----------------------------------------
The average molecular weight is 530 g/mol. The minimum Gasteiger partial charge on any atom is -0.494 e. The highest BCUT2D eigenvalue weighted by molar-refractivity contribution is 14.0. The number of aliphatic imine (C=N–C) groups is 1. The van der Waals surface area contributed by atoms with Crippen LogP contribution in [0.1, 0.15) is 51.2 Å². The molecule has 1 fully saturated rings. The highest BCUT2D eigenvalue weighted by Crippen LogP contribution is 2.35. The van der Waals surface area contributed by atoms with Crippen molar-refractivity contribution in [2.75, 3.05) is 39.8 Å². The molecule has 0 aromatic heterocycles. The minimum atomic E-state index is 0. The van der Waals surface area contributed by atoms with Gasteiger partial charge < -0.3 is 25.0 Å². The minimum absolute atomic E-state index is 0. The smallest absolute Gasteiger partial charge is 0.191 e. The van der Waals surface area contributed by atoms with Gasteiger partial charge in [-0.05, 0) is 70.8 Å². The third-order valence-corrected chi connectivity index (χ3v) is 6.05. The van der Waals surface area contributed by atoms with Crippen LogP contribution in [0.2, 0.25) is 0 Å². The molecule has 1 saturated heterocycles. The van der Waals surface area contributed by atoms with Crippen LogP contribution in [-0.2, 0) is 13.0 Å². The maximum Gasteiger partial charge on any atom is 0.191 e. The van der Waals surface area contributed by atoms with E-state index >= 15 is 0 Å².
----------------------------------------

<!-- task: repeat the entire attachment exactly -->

The average molecular weight is 530 g/mol. The minimum Gasteiger partial charge on any atom is -0.494 e. The highest BCUT2D eigenvalue weighted by molar-refractivity contribution is 14.0. The number of aliphatic imine (C=N–C) groups is 1. The van der Waals surface area contributed by atoms with Crippen LogP contribution in [0.1, 0.15) is 51.2 Å². The molecule has 1 fully saturated rings. The highest BCUT2D eigenvalue weighted by Crippen LogP contribution is 2.35. The van der Waals surface area contributed by atoms with Crippen molar-refractivity contribution in [2.75, 3.05) is 39.8 Å². The molecule has 0 aromatic heterocycles. The minimum atomic E-state index is 0. The van der Waals surface area contributed by atoms with Gasteiger partial charge < -0.3 is 25.0 Å². The minimum absolute atomic E-state index is 0. The smallest absolute Gasteiger partial charge is 0.191 e. The van der Waals surface area contributed by atoms with Gasteiger partial charge in [-0.05, 0) is 70.8 Å². The third-order valence-corrected chi connectivity index (χ3v) is 6.05. The van der Waals surface area contributed by atoms with Crippen LogP contribution in [0.2, 0.25) is 0 Å². The molecule has 1 saturated heterocycles. The van der Waals surface area contributed by atoms with Crippen LogP contribution in [-0.2, 0) is 13.0 Å². The maximum Gasteiger partial charge on any atom is 0.191 e. The van der Waals surface area contributed by atoms with E-state index >= 15 is 0 Å².